One of the “15 All-Time Favorite Books for Kids!” —Bloomsbury Review
Readers of all ages will delight in these magical tales. In the title story, for instance, a very clever woman saves her silly husband from a band of robbers. She makes the old man believe it snowed tortillas during the night! In another story, a young boy gladly gives up all of his wages for good advice. His parents think he is a fool, but the good advice leads to wealth and a royal marriage. The enchantment continues in story after story: a clever thief tricks a king for his kingdom and a prince finds his beloved in a houseful of wicked stepsisters. And of course, we listen again to the ancient tale of the weeping woman, La Llorona, who still searches for her drowned children along the riverbanks.
Stories included in The Day It Snowed Tortillas:
The Day It Snowed Tortillas / El día que nevaron tortillas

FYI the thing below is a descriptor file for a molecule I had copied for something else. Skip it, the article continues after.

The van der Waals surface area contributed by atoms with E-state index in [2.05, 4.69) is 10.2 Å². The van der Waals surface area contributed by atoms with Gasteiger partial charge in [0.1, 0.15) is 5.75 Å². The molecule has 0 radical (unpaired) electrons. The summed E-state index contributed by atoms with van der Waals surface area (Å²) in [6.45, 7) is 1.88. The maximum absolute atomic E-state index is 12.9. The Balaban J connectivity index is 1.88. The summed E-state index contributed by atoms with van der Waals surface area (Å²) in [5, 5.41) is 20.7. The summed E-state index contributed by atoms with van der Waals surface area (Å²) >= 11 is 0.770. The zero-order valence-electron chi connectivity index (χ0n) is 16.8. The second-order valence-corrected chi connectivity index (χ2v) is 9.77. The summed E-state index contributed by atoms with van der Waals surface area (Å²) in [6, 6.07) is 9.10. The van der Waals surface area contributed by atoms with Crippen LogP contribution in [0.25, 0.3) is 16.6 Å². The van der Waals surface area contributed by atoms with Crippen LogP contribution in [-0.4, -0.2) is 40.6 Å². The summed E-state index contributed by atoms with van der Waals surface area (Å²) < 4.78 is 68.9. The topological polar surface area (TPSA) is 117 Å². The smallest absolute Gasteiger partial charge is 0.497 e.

A master storyteller sets down 10 tales told in New Mexico. In the title story, a clever wife diverts some thieves who are after her dim-witted husband, thus assuring the couples prosperity. In a cumulative tale, a little ant escapes being stuck forever in the cold under a large snowflake by enlisting help from tiny cousin flea. The stories are well told, rhythmic, and spellbinding, both in English and in the colloquial Spanish. Hayes is a fine translator, and these stories are a testament to his expert execution of this exacting art. The format indicates that the book is designed more for the storyteller than for the reader. A paragraph of English text alternates with the same paragraph in Spanish. This makes for choppy reading, but is a natural and helpful division if the tale is being memorized. Each story begins with a full-page pencil drawing. Photographic in detail, Castro L.s art extends the stories a bit. Notes to the stories give history as well as the Arne-Thompson numbers for the tale type. Similar in content to Carmen Diana Deardens Little Book of Latin American Folktales (Groundwood, 2003), Hayes’ work is the better told of the two. It could be used alongside Mary-Joan Gersons excellent Fiesta Femenina (Barefoot, 2001) for a storytime that points out similarities and differences in Mexican and New Mexican folktales. An excellent purchase for storytelling librarians or for schools with storytelling clubs.